History

The ties that bind: The United Methodist Trust Clause

Pages from "The Doctrines and Disciplines of the Methodist Episcopal Church 1864." Courtesy of GCAH.
Pages from "The Doctrines and Disciplines of the Methodist Episcopal Church 1864." Courtesy of GCAH.

John Wesley, the founder of the Methodist movement, kept the various Methodist societies and small groups bound together through covenants, shared practices (such as love feasts and night watches) and the model deed, or "trust clause." The model held all church property under a shared trust and ensured the various societies and bands used their assets and facilities to faithfully carry out Methodist practices everywhere.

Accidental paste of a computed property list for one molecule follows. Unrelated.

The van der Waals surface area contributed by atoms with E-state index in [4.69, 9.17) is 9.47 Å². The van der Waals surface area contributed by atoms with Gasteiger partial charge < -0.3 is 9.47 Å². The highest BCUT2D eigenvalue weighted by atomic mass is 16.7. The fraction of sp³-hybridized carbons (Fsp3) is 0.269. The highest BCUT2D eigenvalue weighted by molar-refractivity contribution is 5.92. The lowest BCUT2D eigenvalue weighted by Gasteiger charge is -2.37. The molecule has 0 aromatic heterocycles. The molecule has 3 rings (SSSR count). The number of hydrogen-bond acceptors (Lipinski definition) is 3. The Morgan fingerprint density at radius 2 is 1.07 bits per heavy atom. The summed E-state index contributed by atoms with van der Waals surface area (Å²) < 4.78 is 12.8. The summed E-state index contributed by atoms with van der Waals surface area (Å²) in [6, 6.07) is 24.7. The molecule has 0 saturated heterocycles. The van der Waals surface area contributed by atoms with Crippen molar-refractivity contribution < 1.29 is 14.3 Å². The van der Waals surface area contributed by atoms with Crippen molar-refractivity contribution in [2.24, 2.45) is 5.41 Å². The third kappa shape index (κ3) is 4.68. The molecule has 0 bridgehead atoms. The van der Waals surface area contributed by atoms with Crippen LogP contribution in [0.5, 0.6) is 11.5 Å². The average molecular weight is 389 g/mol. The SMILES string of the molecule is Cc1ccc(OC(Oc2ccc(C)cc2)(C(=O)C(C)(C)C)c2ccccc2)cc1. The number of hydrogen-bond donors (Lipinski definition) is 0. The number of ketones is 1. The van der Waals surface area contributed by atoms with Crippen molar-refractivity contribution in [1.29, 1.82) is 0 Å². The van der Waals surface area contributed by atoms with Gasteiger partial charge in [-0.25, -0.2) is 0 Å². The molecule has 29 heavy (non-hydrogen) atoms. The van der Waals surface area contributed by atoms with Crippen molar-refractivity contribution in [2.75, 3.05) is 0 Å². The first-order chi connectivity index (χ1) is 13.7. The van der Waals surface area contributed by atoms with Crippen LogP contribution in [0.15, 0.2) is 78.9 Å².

Today United Methodists are still bound by trust clauses. No one trust holds all United Methodist property. Instead local church property is held by each annual conference under a common trust. This is in accordance with the connectional nature of the denomination.

To learn more about the trust clause, its history and its continued importance within The United Methodist Church, read “Mr. Wesley’s Trust Clause: Methodism in the Vernacular” by Dr. John Topolewski as published in April, 1999 in Methodist History, the official historical journal of The General Commission on Archives and History.